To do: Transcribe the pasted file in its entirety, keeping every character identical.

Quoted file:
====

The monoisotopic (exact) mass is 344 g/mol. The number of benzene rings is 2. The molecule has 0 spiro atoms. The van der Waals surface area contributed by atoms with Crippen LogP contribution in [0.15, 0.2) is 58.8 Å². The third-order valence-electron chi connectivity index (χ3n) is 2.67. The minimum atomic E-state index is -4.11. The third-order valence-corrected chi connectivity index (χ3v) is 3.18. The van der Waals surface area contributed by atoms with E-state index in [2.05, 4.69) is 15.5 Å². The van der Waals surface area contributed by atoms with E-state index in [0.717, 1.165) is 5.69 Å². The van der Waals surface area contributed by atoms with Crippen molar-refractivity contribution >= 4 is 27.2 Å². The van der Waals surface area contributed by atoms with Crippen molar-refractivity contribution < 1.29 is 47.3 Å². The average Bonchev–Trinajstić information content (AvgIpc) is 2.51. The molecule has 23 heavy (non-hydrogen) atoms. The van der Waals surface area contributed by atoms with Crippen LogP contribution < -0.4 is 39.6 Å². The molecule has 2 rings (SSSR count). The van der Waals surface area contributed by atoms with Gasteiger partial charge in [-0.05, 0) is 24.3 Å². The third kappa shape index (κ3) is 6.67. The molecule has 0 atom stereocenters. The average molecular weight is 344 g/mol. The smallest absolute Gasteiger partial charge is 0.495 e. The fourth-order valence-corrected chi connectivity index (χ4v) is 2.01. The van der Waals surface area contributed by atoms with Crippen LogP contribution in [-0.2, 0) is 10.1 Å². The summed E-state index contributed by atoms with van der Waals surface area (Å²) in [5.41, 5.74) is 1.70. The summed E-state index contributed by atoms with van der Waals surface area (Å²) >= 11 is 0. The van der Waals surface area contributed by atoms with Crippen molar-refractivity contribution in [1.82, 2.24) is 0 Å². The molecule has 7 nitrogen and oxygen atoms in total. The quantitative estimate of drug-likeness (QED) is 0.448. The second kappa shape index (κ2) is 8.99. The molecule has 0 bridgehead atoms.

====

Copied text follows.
The monoisotopic (exact) mass is 344 g/mol. The number of benzene rings is 2. The molecule has 0 spiro atoms. The van der Waals surface area contributed by atoms with Crippen LogP contribution in [0.15, 0.2) is 58.8 Å². The third-order valence-electron chi connectivity index (χ3n) is 2.67. The minimum atomic E-state index is -4.11. The third-order valence-corrected chi connectivity index (χ3v) is 3.18. The van der Waals surface area contributed by atoms with E-state index in [2.05, 4.69) is 15.5 Å². The van der Waals surface area contributed by atoms with E-state index in [0.717, 1.165) is 5.69 Å². The van der Waals surface area contributed by atoms with Crippen molar-refractivity contribution >= 4 is 27.2 Å². The van der Waals surface area contributed by atoms with Crippen molar-refractivity contribution < 1.29 is 47.3 Å². The average Bonchev–Trinajstić information content (AvgIpc) is 2.51. The molecule has 23 heavy (non-hydrogen) atoms. The van der Waals surface area contributed by atoms with Crippen LogP contribution < -0.4 is 39.6 Å². The molecule has 2 rings (SSSR count). The van der Waals surface area contributed by atoms with Gasteiger partial charge in [-0.05, 0) is 24.3 Å². The third kappa shape index (κ3) is 6.67. The molecule has 0 atom stereocenters. The average molecular weight is 344 g/mol. The smallest absolute Gasteiger partial charge is 0.495 e. The fourth-order valence-corrected chi connectivity index (χ4v) is 2.01. The van der Waals surface area contributed by atoms with Crippen LogP contribution in [-0.2, 0) is 10.1 Å². The summed E-state index contributed by atoms with van der Waals surface area (Å²) in [5.41, 5.74) is 1.70. The summed E-state index contributed by atoms with van der Waals surface area (Å²) >= 11 is 0. The van der Waals surface area contributed by atoms with Crippen molar-refractivity contribution in [1.82, 2.24) is 0 Å². The molecule has 7 nitrogen and oxygen atoms in total. The quantitative estimate of drug-likeness (QED) is 0.448. The second kappa shape index (κ2) is 8.99. The molecule has 0 bridgehead atoms.